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John Bingham on the President as an "officer of the United States"
Gerard N. Magliocca
Another issue in the Section Three debate is whether the President is an "officer of the United States." There are several angles to that discussion, but let me focus on one. How did John Bingham talk about that question at two high-profile moments during Reconstruction?
First, in 1865 Bingham gave the closing argument in the military trial of the conspirators to President Lincoln's assassination. Here is how he described the charges to the court:
"[C]onspiracy, in aid of a rebellion, with intent to kill and murder the Executive officer of the United States, and commander of its armies, and of the murder of the President in pursuance of that conspiracy."
Thus, Bingham equated "the Executive officer of the United States" with the President. He did the same thing in an 1868 speech in the House, where he said: "It is vain that gentlemen stand here and intimate that the President, because he is the executive officer of the United States . . . is above any statute."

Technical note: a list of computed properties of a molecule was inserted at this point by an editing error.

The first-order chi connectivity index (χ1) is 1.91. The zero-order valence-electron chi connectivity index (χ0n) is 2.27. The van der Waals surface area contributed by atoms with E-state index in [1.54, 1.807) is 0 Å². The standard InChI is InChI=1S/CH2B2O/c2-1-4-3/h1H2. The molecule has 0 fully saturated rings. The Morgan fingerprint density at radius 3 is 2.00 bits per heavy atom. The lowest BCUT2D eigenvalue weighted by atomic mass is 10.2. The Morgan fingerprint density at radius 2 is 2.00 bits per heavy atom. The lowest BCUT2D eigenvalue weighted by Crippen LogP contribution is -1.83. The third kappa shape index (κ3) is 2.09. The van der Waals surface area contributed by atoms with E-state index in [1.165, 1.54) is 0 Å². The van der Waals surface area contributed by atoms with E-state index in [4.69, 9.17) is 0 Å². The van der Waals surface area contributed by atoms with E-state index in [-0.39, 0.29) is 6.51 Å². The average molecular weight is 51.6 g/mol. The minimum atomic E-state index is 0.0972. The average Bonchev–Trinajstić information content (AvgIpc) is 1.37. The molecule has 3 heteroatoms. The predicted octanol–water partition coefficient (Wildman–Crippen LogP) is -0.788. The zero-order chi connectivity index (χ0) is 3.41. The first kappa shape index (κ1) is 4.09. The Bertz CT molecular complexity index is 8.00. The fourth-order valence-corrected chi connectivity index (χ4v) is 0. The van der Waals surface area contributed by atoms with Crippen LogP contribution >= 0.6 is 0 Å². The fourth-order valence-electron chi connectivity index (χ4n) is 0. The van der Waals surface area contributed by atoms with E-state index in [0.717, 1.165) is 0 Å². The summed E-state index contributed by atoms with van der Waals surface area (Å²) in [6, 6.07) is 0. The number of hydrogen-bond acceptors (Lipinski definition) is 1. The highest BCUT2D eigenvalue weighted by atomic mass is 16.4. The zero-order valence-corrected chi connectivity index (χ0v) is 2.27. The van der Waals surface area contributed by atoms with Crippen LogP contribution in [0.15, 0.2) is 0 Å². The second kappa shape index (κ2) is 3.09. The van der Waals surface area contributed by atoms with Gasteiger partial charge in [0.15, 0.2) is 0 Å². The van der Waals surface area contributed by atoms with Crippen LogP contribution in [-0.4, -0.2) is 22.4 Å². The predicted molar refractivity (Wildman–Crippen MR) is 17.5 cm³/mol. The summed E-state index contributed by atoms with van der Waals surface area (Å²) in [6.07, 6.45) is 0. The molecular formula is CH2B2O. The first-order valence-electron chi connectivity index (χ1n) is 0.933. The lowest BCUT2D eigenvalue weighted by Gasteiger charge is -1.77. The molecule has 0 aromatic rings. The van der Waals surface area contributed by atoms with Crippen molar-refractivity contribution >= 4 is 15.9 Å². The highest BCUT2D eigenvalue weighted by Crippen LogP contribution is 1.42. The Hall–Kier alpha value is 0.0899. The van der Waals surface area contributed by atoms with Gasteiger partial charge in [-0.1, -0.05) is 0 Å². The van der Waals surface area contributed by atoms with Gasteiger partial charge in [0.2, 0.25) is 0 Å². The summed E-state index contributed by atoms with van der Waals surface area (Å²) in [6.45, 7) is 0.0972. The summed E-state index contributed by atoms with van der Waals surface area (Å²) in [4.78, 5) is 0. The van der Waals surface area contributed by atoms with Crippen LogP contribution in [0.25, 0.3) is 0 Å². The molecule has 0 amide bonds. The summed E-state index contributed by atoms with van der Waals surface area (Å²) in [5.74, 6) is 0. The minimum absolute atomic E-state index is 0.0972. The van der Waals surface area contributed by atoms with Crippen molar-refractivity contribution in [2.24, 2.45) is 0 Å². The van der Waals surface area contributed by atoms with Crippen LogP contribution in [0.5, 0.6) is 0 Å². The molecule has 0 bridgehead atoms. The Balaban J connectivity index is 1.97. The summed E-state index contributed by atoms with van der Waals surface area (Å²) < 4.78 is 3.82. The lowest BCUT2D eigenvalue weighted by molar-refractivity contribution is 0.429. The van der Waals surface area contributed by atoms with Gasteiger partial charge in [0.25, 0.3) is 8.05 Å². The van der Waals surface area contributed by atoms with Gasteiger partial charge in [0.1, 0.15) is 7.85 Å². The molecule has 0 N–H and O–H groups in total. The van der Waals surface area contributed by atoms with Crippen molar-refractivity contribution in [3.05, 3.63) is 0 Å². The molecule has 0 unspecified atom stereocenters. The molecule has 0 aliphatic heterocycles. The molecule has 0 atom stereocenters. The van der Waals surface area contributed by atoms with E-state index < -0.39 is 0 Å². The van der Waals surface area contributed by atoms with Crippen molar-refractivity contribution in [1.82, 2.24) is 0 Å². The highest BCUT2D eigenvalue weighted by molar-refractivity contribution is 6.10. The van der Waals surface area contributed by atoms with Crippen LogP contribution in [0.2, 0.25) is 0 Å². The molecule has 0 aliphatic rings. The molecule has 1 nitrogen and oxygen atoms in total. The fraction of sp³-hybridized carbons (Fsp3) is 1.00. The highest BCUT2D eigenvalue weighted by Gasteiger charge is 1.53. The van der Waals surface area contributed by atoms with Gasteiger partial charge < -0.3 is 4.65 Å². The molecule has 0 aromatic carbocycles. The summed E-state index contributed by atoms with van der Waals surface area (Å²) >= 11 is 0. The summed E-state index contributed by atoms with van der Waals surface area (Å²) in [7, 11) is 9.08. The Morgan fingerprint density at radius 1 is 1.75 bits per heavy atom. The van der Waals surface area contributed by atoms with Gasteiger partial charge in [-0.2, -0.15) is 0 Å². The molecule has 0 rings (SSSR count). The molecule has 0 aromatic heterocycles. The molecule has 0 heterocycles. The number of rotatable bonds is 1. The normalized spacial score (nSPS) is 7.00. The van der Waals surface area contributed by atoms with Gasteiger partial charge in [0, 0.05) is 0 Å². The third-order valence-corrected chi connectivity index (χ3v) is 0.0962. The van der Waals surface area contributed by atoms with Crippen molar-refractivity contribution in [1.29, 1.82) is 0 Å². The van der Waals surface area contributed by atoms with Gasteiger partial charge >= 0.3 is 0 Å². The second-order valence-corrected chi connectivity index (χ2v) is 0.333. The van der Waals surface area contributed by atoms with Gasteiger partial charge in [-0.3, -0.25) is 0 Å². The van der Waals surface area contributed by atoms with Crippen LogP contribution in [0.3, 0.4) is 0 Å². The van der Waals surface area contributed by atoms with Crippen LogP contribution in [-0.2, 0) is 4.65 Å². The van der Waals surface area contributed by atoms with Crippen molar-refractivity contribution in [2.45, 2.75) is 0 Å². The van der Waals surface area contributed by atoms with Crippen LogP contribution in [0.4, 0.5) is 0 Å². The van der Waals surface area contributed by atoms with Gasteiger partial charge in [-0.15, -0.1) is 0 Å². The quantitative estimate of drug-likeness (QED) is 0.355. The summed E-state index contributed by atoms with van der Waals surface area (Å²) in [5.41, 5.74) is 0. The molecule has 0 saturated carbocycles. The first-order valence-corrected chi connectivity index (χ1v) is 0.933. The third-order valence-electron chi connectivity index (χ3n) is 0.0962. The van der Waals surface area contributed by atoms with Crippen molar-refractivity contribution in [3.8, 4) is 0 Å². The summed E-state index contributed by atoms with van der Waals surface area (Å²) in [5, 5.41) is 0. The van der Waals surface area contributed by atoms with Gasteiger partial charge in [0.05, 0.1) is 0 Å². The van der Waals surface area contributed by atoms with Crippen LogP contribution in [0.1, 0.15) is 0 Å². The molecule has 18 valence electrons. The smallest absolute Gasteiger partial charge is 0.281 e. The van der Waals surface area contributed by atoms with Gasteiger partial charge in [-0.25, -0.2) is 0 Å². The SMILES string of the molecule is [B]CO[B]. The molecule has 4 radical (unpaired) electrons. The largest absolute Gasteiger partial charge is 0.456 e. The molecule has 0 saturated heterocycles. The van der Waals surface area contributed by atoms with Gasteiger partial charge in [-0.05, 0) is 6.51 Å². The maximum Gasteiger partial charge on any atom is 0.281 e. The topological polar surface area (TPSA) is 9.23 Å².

Later in 1868, Bingham gave the closing argument in President Johnson's impeachment trial. Bingham argued that Johnson committed a "high crime and misdemeanor" by violating the Tenure of Office Act based on his view that the Act was unconstitutional. (Set aside what you think of that claim for purposes of this post.) Bingham explained that it was clear that a judge would not be "charged with usurpation" if he set aside a law as unconstitutional:
"And is it not equally clear that a mere executive official of the United States, clothed with no judicial authority, and bound by his authority to take care that the laws be faithfully executed, who should thus decide or attempt to set aside as null and void a law of the United States, would be guilty of usurpation?"
Again, Bingham said that the President was an "official of the United States." He was not alone in this usage, of course, as President Johnson and many others at the time made the same point.